OPINION
02/09/2019 06:00 BST | Updated 02/09/2019 08:54 BST

We Must Detoxify Political Debate. The Future Of Our Democracy Depends On It.

Amid the most ferocious political storm in recent memory, we must stem the tide of abuse and intimidation in public life, write the Jo Cox Foundation's Jacqui Smith, Catherine Anderson and Kim Leadbeater

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Getty Images

Parliament resumes this week amid the most ferocious political storm in recent memory. Emotions are running high all across the county. The coming days risk further inflaming the tempers of even those who normally remain calm in the face of bitter political controversy.

We can fully understand why people are feeling angry and frustrated. But as a nation we are not used to talk of coups, dictators, saboteurs or collaborators. In these circumstances there are genuine reasons to fear for the health of our democracy.

It is not for us at the Jo Cox Foundation to pass judgement on the tactics employed by either the government or its opponents, but we have a duty to remind everyone of the risks of fuelling extremism if people begin to lose faith in the democratic process.

The Foundation would not exist but for an act of unforgivable political violence. We must never forget that stoking grievances and prejudice through inflammatory language can create an atmosphere of fear and intimidation leading to calamitous results. 

People have an absolute right to protest, whether in parliament, on demonstrations or in the media. We believe strongly in freedom of speech. But we would urge everybody to avoid saying or doing anything that could incite or lead to violence.

We can and must debate our differences vigorously but not at the price of legitimising violence.

Of course the stakes are high, but in this context even ‘do or die’ starts to carry an ominous connotation.

Brexit and the polarised political landscape have created a febrile environment in which incendiary language and actions thrive. Add a possible general election into the mix and there will be a powerful temptation to ramp up still further the rhetoric of confrontation. We can and must debate our differences vigorously but not at the price of legitimising violence.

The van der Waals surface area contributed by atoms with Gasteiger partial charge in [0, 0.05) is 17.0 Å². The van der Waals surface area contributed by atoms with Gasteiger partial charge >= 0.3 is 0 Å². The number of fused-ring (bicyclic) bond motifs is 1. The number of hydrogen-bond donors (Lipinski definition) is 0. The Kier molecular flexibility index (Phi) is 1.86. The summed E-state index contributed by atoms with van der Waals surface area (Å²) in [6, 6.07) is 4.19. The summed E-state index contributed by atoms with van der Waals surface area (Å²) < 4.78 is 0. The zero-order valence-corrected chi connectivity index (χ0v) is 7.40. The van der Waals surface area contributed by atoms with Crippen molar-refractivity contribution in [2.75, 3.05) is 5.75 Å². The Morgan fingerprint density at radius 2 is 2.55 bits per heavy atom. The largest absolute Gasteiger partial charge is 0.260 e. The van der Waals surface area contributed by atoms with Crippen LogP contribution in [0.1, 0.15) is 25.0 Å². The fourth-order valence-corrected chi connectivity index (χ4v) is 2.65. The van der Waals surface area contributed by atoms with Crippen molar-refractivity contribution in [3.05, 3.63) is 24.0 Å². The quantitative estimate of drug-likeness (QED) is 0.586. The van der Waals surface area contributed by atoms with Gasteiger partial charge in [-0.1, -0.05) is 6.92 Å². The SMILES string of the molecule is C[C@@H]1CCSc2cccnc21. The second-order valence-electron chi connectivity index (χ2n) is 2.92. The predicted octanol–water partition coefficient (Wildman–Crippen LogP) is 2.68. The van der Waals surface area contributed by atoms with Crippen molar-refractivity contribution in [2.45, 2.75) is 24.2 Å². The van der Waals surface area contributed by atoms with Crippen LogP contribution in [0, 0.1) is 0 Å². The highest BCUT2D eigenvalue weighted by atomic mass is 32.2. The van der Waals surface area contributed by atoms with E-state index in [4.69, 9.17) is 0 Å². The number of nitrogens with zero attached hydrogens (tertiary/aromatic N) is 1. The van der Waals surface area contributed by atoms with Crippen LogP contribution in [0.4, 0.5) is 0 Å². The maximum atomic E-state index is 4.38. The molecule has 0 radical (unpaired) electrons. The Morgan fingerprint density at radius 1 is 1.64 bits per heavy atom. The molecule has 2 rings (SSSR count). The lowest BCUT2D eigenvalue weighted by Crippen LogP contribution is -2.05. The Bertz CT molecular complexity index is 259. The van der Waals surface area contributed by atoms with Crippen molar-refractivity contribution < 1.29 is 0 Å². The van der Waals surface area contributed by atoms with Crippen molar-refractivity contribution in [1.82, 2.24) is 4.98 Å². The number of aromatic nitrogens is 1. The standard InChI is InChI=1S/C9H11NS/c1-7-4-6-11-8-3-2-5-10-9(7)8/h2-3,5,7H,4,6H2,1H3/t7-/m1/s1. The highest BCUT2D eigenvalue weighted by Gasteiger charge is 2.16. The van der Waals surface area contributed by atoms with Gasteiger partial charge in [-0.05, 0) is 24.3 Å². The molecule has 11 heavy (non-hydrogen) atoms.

“I knew Jo Cox,” said the Conservative MP Guto Bebb recently. He urged the prime minister to reflect very carefully on his use of words “when he knows full well the threats people are facing.” It is a warning that should be taken seriously across the political spectrum.

The last general election just two years ago saw a marked increase in abuse and intimidation experienced by candidates of all parties. As a result Theresa May commissioned the Intimidation in Public Life Review. Many of the examples of abuse evidenced were nothing short of chilling.

The Jo Cox Foundation is privileged to be working with the authors of that report on a Joint Standard of Conduct for all political parties. This was one of the key recommendations from the Committee on Standards in Public Life. We hope all parties, on behalf of their members and elected officials, will subscribe to it.

The campaign trail should be a marker of our ability to disagree civilly, to debate opposing opinions, and to hold close our democratic right to free speech. But now these collective freedoms are being dangerously eroded. Public life is suffering because of it. The very future of our democracy depends on us reversing this dangerous trend.

Our political culture can be protected from further damage. But only if action is taken now

Our political culture can be protected from further damage. But only if action is taken now.

The Joint Standard aims to set out the minimum level of behaviour expected from all party members – certainly during elections, but we would argue at all times. It should directly link to party disciplinary procedures, with a common intention to ensure there are effective processes and appropriate sanctions for those who breach the guidelines.

The Standard would actively promote and support the Nolan Principles of Public Life – selflessness, integrity, objectivity, accountability, openness, honesty and leadership – and would go a long way towards enabling an environment of tolerance, dignity and respect.

There is an urgent need for leadership from all parties if we are to stem the tide of abuse and intimidation in public life, and start to detoxify politics.

The Nolan principles need to be adopted and extended not just in and around Westminster but well beyond. A Joint Standard is an essential first step. ‘No deal’ on how we conduct our politics should not be an option.

As a nation we can weather the storm best if our democratic values are properly protected. MPs returning to parliament should make it their first priority.

Jacqui Smith is chair of the Jo Cox Foundation and a former home secretary

Catherine Anderson is the CEO of the Jo Cox Foundation

Kim Leadbeater is an ambassador for the Jo Cox Foundation and sister to Jo Cox